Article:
According to a recent news article, the Korean FTC fined three game games for allegedly not making clear disclosures regarding the odds associated with certain loot boxes. Loot boxes are items that players can win or buy and that give the player a virtual item, but the players does not know which one until they “open” the box. According to the article, some of the games encouraged players to buy loot boxes to collect 16 puzzle pieces, which would award players with special in-game items once completed. This mechanic, known as Kompu Gacha, was once popular in Japan until the Japanese FTC raised concerns there.
The Korean FTC expressed concerns over the way the odds of winning the items were advertised. In at least one of cases, the game company used the phrase “random provision.” The FTC interpreted the phrase as suggesting equal odds of receiving the different items. The issue of loot boxes has received a fair amount of attention lately. We recently prepared a post on “Are Loot Boxes An Illegal Gambling Mechanic?” and an Update to that post. As we also reported, Apple has required disclosure for loot box odds. Recently, Hawaii and Washington State proposed legislation relating to loot boxes.
There are at least three key issues with loot boxes. First, depending on how they are structured, some argue they are illegal gambling. We are not aware of any U.S. court reaching this conclusion. Various other countries are looking into that issue. Second, is the appropriate disclosures that must be made. Third, is that some argue loot boxes are harmful to kids for allegedly driving addictive behavior. There is much debate about these issues.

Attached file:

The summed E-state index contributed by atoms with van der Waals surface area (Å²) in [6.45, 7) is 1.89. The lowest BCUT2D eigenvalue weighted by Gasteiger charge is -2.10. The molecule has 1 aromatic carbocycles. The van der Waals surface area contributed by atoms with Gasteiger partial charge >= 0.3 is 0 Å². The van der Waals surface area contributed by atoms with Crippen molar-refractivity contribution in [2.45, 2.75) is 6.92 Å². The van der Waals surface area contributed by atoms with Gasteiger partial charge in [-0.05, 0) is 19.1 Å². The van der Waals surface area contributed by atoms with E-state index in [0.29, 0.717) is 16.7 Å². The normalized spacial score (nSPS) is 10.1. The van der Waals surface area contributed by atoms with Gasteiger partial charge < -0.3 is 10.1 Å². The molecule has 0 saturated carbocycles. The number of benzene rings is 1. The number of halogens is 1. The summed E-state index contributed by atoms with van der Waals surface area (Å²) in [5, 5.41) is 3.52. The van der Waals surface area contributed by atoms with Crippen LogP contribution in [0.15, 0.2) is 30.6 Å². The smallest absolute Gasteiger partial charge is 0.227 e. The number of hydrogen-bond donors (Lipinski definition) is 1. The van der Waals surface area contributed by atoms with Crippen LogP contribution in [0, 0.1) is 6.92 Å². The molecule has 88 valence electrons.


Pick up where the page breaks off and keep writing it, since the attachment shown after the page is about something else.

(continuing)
The ESRB recently helped step up the self-regulatory aspects of these issue. It recently announced that it will soon begin assigning a new “In-Game Purchases” label to physical (e.g., boxed) games. According to the ESRB press release: “The new In-Game Purchases label will be applied to games with in-game offers to purchase digital goods or premiums with real world currency, including but not limited to bonus levels, skins, surprise items (such as item packs, loot boxes, mystery awards), music, virtual coins and other forms of in-game currency, subscriptions, season passes and upgrades (e.g., to disable ads).”
The ESRB also launched ParentalTools.org to help educate parents on how kids spend money playing video games.
Game companies should continue to assess how they structure and advertise their loot box offerings and remain abreast of potential legislation that is being proposed.